Alberta

09/07/22
Author: 
Geoff Dembicki
Imperial Oil’s refinery in Nanticoke, Ontario. The Exxon subsidiary first examined carbon sequestration in the 1980s.

July 7, 2022

The touted tech is still scarce and pricey, and even oilsands allies counsel caution.

In late June, Alberta Premier Jason Kenney flew to Washington, D.C., with the heads of major oilsands producers to make the case that Canada’s most carbon polluting industry cares deeply about fixing climate change.

24/06/22
Author: 
Natasha Bulowski
Construction of the Trans Mountain pipeline is seen underway in Kamloops, B.C., Tuesday, Sept. 1, 2020. THE CANADIAN PRESS/Jonathan Hayward

Jun 24, 2022

Secret reports the federal government is relying on to argue the Trans Mountain pipeline expansion is commercially viable are based on the unrealistic assumption the pipeline will operate for 100 years, Canada’s financial watchdog told Canada’s National Observer.

16/06/22
Author: 
Natasha Bulowski
Trans Mountain says a "slight increase" to its current oil spill liabilities plan will be enough to cover the expansion project, but this falls far short of what the regulator requires, says independent economist Robyn Allan. Photo by Jesse Winter

Jun 15, 2022

When Trans Mountain's new pipeline and facilities are ready to operate, the company says "a slight increase" to its $1-billion liabilities plan for the existing pipeline will be sufficient to cover the risk of an oil spill on either the current line or its new counterpart.

04/06/22
Author: 
Mitchell Beer
Frank Gruber/flickr

June 1, 2022

The decision by Canada’s six biggest banks to sink another $10 billion into the troubled Trans Mountain pipeline expansion is no surprise after a federal loan guarantee made it a straightforward business decision to back the project, says the financial analyst who accurately predicted the decision 2½ months ago.

10/05/22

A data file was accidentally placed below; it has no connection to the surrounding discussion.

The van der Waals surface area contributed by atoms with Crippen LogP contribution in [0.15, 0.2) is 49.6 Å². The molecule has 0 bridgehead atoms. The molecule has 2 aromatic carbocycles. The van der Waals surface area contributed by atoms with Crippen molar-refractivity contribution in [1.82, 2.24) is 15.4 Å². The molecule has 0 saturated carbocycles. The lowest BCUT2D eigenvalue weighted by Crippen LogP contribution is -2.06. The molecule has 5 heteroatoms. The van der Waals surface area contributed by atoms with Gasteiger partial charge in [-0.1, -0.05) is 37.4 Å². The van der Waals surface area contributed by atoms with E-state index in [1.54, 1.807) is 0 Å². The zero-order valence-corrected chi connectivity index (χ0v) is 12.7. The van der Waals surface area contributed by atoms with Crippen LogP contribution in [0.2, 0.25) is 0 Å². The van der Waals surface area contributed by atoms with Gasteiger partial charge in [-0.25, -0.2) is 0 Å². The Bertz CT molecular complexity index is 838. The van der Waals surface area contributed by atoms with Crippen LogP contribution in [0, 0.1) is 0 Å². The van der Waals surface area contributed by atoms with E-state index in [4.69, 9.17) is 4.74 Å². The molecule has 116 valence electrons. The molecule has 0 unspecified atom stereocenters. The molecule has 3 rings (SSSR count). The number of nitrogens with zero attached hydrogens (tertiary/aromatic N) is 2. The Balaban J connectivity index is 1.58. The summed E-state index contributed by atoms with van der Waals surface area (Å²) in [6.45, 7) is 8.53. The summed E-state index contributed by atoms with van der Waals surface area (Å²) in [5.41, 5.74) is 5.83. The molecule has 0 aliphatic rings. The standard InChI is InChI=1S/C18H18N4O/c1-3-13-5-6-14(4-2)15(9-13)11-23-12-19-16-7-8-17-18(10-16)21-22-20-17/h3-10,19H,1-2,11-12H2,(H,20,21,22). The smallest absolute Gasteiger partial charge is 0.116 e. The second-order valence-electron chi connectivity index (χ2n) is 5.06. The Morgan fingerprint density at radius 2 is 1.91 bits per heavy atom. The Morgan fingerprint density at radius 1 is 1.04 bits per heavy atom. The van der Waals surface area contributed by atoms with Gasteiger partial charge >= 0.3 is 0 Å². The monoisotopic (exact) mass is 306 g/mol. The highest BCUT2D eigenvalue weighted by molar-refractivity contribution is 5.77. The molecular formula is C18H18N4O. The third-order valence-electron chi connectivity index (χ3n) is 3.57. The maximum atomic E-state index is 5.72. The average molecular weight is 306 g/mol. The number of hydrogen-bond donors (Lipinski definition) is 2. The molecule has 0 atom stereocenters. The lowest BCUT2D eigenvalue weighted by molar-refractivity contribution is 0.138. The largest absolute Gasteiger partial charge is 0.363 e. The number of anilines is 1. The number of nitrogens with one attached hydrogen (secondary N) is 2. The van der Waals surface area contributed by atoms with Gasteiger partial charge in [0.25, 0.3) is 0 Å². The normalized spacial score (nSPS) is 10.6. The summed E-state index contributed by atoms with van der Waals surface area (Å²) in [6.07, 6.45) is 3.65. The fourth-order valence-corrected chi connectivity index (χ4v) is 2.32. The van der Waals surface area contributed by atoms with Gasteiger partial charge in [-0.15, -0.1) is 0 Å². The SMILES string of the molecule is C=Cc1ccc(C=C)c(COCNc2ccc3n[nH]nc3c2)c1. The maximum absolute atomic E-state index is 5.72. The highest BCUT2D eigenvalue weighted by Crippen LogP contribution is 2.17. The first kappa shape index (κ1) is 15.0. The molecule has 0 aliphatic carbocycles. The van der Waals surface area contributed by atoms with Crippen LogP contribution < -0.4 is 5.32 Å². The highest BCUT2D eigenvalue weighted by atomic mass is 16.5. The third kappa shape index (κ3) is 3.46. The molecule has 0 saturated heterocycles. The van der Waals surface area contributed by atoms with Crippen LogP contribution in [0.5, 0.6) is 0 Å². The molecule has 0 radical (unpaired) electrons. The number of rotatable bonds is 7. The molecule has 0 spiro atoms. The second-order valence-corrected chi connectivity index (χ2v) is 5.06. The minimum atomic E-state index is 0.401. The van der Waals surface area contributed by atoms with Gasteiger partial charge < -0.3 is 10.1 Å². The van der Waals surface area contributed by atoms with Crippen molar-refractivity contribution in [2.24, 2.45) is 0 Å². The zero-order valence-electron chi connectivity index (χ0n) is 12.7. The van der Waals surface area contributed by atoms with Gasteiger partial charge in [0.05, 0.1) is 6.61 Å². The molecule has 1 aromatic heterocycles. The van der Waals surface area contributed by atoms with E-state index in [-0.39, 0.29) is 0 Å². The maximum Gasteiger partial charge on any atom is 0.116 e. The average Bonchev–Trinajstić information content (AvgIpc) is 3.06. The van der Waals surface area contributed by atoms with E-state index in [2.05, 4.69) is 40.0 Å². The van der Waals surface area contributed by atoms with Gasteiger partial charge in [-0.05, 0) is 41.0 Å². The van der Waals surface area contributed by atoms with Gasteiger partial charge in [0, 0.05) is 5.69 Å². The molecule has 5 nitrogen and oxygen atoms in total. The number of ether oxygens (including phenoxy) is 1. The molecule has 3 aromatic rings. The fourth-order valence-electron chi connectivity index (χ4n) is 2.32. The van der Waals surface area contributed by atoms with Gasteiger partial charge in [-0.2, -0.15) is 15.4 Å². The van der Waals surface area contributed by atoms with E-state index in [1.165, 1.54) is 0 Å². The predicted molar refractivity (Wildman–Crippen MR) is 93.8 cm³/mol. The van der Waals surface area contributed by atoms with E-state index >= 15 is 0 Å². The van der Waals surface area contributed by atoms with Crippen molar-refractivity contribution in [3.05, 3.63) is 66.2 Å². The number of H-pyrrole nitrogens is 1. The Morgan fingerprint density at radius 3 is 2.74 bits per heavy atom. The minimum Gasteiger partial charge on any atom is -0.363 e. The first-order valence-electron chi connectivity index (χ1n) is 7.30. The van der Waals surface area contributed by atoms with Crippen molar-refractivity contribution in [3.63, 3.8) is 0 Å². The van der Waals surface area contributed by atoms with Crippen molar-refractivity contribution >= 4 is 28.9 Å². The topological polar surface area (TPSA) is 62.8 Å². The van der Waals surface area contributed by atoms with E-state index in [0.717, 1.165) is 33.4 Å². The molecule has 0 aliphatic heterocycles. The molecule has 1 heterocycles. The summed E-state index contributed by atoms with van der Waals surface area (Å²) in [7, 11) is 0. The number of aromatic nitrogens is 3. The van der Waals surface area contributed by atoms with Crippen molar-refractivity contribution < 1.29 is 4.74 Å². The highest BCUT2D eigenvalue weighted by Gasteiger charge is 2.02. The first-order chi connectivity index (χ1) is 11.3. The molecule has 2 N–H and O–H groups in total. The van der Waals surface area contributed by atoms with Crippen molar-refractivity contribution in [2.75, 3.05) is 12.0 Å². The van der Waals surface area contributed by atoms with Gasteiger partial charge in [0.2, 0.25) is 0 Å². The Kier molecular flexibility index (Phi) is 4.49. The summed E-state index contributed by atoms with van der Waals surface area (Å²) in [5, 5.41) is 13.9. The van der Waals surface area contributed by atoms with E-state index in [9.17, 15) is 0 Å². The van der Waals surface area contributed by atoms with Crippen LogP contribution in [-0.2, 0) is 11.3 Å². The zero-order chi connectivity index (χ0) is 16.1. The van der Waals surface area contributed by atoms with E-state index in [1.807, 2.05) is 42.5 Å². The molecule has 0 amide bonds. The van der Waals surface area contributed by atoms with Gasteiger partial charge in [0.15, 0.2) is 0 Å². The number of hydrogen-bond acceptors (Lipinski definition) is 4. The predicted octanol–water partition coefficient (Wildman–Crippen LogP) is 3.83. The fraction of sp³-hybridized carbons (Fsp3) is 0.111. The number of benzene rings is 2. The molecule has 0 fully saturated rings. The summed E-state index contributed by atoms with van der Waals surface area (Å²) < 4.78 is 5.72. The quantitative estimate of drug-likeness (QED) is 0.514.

Author: 
Colette Derworiz
A picker unloads pipe from a truck and stacks it in a Trans Mountain yard in Edson, Alta. (Terry Reith/CBC)

May 10, 2022

UCP government has called the Impact Assessment Act a 'Trojan Horse'

The Alberta Court of Appeal says the federal government's environmental impact law is unconstitutional.

The Alberta government, calling it a Trojan Horse, had challenged the Impact Assessment Act over what the province argued was its overreach into provincial powers.

03/05/22
Author: 
Amanda Stephenson The Canadian Press
Cenovus CEO Alex Pourbaix in Calgary, Alta., Thursday, Jan. 30, 2020. The Canadian Press/Jeff McIntosh

Apr. 27, 2022

The investment tax credit unveiled by the federal government earlier this month isn't enough to convince Canada's major oilsands producers to begin construction on a proposed massive carbon capture and storage transportation line, the chief executive of Cenovus Energy Inc. said Wednesday.

26/04/22
Author: 
Emma Graney Energy Reporter

Apr. 26, 2022

Cutting emissions from Canada’s oil sands by 40 per cent will cost between $45-billion and $65-billion from 2024 through 2030, according to a new analysis.

While the new report from Royal Bank of Canada found that Canada’s oil and gas sector can indeed balance near-term energy security with advancing climate action, the sector will need regulatory certainty and support at all levels of government to do so.

25/03/22
Author: 
Andrea Palframan - RAVEN
RAVEN - Victory for Beaver Lake Cree

Mar. 18, 2022

Beaver Lake Cree set powerful precedent for Indigenous access to justice in Canada’s Supreme Court

RAVEN-Respecting-Aboriginal-Values-and-Environmental-Needs

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